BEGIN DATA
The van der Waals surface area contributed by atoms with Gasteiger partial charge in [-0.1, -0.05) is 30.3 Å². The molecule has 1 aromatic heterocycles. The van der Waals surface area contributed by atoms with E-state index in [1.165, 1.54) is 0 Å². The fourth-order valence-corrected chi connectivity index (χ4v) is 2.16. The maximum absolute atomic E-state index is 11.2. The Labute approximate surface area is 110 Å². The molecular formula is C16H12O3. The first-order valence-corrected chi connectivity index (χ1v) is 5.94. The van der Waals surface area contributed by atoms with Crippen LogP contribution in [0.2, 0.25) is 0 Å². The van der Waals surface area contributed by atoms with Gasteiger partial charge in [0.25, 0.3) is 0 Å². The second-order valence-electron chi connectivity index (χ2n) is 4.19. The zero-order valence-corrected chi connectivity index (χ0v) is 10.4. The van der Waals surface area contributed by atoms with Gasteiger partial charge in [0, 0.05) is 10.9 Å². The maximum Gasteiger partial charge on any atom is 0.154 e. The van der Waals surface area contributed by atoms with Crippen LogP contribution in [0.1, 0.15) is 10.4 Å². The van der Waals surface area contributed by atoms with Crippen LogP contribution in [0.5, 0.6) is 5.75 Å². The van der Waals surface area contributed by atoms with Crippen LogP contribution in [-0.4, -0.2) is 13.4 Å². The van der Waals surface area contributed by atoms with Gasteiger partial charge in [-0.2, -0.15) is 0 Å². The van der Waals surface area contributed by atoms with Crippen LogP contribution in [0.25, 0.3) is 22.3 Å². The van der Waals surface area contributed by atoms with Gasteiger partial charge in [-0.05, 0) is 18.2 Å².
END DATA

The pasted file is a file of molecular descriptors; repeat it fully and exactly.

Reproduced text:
The van der Waals surface area contributed by atoms with Gasteiger partial charge in [-0.1, -0.05) is 30.3 Å². The molecule has 1 aromatic heterocycles. The van der Waals surface area contributed by atoms with E-state index in [1.165, 1.54) is 0 Å². The fourth-order valence-corrected chi connectivity index (χ4v) is 2.16. The maximum absolute atomic E-state index is 11.2. The Labute approximate surface area is 110 Å². The molecular formula is C16H12O3. The first-order valence-corrected chi connectivity index (χ1v) is 5.94. The van der Waals surface area contributed by atoms with Crippen LogP contribution in [0.2, 0.25) is 0 Å². The van der Waals surface area contributed by atoms with Gasteiger partial charge in [0.25, 0.3) is 0 Å². The second-order valence-electron chi connectivity index (χ2n) is 4.19. The zero-order valence-corrected chi connectivity index (χ0v) is 10.4. The van der Waals surface area contributed by atoms with Gasteiger partial charge in [0, 0.05) is 10.9 Å². The maximum Gasteiger partial charge on any atom is 0.154 e. The van der Waals surface area contributed by atoms with Crippen LogP contribution in [0.1, 0.15) is 10.4 Å². The van der Waals surface area contributed by atoms with Crippen LogP contribution in [0.5, 0.6) is 5.75 Å². The van der Waals surface area contributed by atoms with Crippen LogP contribution in [-0.4, -0.2) is 13.4 Å². The van der Waals surface area contributed by atoms with Gasteiger partial charge in [-0.2, -0.15) is 0 Å². The van der Waals surface area contributed by atoms with Crippen LogP contribution in [0.25, 0.3) is 22.3 Å². The van der Waals surface area contributed by atoms with Gasteiger partial charge in [-0.05, 0) is 18.2 Å².